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Canadian Government Reaches Historic Agreement With Country's Indians


A historic meeting between Canada's political and Native leaders has wrapped up Friday in Kelowna, British Columbia. It ends with a massive injection of cash and renewed hope for Canada's Inuit, Metis and Aboriginal population.

Among Native peoples in Canada, rates of suicide, infant mortality, teenage pregnancies, high school dropouts, and those living in poverty far exceed the
general population.

The two days of meetings here in Kelowna ended with most attendees hopeful the $4.2 billion in money and renewed plans to erase inequities between Aboriginal and Non-Aboriginal Canadians will make a difference. The cash injection is to be spent over the next five years.

One-point-one billion dollars is earmarked to creating a better system of healthcare for the country's Inuit, Metis, and Aboriginal communities. It is also hoped that more harmonization will occur in administrating healthcare between the provinces and First Nation communities representing the Canadian Indians.

The Canadian Government has targeted $1.4 billion for housing, for both on-reserve and off-reserve Natives. The various levels of government and First Nations gathered here for the meetings are pledging to find more affordable housing for those living in big cities, while repairing and building the upwards of 30,000 new houses needed for those living on reserves.

The Canadian Government is also looking to allow First Nations individuals to purchase homes on reserves.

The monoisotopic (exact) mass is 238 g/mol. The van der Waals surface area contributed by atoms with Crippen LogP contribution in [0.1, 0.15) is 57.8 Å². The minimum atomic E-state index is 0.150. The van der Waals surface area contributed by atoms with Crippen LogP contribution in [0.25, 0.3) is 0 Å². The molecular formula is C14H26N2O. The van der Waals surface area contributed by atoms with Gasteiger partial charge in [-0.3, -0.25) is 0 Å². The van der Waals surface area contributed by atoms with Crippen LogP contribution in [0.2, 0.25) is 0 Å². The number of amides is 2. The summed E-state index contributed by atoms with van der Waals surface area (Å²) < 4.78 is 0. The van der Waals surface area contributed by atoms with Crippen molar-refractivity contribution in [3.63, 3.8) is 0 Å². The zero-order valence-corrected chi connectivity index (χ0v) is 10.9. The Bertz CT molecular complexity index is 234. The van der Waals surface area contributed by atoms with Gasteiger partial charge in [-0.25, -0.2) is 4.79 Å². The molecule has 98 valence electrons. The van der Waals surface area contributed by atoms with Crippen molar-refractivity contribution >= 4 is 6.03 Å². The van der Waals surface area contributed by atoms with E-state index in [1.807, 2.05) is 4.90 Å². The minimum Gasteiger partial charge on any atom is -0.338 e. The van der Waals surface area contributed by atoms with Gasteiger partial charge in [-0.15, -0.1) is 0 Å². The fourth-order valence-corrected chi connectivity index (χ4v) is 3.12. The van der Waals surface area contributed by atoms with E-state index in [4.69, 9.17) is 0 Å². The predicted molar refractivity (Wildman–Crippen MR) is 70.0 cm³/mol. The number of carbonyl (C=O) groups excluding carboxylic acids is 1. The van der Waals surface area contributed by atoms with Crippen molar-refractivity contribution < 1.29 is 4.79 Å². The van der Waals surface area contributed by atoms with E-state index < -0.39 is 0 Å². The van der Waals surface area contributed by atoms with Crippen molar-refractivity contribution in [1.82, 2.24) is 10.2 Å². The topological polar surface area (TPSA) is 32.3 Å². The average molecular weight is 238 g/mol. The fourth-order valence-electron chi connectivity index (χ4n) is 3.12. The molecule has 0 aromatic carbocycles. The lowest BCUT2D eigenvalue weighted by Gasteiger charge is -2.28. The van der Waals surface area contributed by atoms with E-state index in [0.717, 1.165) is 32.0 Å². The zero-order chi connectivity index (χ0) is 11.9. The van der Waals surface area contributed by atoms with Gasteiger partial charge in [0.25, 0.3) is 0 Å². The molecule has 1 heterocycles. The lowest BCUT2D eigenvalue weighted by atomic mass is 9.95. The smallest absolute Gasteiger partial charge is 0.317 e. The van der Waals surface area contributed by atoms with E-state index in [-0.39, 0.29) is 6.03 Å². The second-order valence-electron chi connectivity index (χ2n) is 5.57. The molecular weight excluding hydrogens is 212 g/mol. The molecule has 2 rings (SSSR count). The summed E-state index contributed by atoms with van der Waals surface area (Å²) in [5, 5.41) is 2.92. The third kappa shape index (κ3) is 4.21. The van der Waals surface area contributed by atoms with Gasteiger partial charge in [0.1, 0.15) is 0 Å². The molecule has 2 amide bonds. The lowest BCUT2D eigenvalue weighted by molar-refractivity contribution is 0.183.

For education of Canada's First Nations, the meeting set aside $1.5 billion to help end the high number of high school dropouts.

Speaking at a press conference after the meeting, Canadian Prime Minister Paul Martin says it is the federal, provincial and territorial government's
responsibility to live up to the commitments.

"The federal government will not solve the challenges facing Aboriginal Canadians by fiat or decree," Mr. Martin says. "We have the prime fiduciary responsibility, it is our responsibility and we will live up to that responsibility in full. And we will succeed because of the drive of the Aboriginal leaders and of the Aboriginal communities themselves. And with the cooperation and the very strong commitment of the provincial and territorial leaders who are here."

The meeting also set aside some $170 million to explore economic opportunities and $145 million for what is described as relationships and accountability.

In an emotional statement, Grand Chief Phil Fontaine of the Assembly of First Nations, referred not only to the agreement from this meeting, but a settlement with the Canadian government and different Canadian churches over residential schools.

"We reached a landmark agreement on residential schools this week… We must now deal with issues like land claims and treaty making and treaty implementation," Mr. Fontaine says. " We've seen how far we can go in ten years. We will close the gap between our peoples and other Canadians."

Inuit leader Jose Kusugak hopes that eventually, results of the meeting will lead to not closing, but erasing the disparity between Inuit and the general Canadian population.

"And although it is true that closing the gap will mean a better life for Inuit, we will always insist that there should be NO gap between ourselves and other Canadians. We must work with you to eliminate the gap," he says.

If and how the government of Prime Minister Martin will implement the federal part of the meeting remains in doubt. His minority government is facing a non-confidense vote in the partliament next week.

Opposition leaders say their lawmakers will vote to topple his government because of corruption and his lack of moral to lead the country.

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